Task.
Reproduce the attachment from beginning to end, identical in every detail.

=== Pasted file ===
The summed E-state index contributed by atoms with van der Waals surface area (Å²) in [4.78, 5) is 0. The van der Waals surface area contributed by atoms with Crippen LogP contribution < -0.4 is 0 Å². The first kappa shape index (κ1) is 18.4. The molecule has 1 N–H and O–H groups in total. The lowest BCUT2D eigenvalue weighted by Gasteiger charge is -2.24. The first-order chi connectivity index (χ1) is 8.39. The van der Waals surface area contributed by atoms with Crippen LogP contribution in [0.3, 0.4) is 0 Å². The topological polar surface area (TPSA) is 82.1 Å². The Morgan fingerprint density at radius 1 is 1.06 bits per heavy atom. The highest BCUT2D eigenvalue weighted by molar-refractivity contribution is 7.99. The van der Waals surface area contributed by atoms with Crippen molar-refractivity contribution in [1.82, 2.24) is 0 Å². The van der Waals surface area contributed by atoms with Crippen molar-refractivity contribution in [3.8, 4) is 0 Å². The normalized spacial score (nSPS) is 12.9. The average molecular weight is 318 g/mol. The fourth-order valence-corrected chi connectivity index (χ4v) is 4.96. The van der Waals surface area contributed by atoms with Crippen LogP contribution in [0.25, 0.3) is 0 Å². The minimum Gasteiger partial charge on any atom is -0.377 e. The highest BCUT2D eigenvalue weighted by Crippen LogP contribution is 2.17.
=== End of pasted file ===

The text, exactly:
The summed E-state index contributed by atoms with van der Waals surface area (Å²) in [4.78, 5) is 0. The van der Waals surface area contributed by atoms with Crippen LogP contribution < -0.4 is 0 Å². The first kappa shape index (κ1) is 18.4. The molecule has 1 N–H and O–H groups in total. The lowest BCUT2D eigenvalue weighted by Gasteiger charge is -2.24. The first-order chi connectivity index (χ1) is 8.39. The van der Waals surface area contributed by atoms with Crippen LogP contribution in [0.3, 0.4) is 0 Å². The topological polar surface area (TPSA) is 82.1 Å². The Morgan fingerprint density at radius 1 is 1.06 bits per heavy atom. The highest BCUT2D eigenvalue weighted by molar-refractivity contribution is 7.99. The van der Waals surface area contributed by atoms with Crippen molar-refractivity contribution in [1.82, 2.24) is 0 Å². The van der Waals surface area contributed by atoms with Crippen molar-refractivity contribution in [3.8, 4) is 0 Å². The normalized spacial score (nSPS) is 12.9. The average molecular weight is 318 g/mol. The fourth-order valence-corrected chi connectivity index (χ4v) is 4.96. The van der Waals surface area contributed by atoms with Crippen LogP contribution in [0.25, 0.3) is 0 Å². The minimum Gasteiger partial charge on any atom is -0.377 e. The highest BCUT2D eigenvalue weighted by Crippen LogP contribution is 2.17.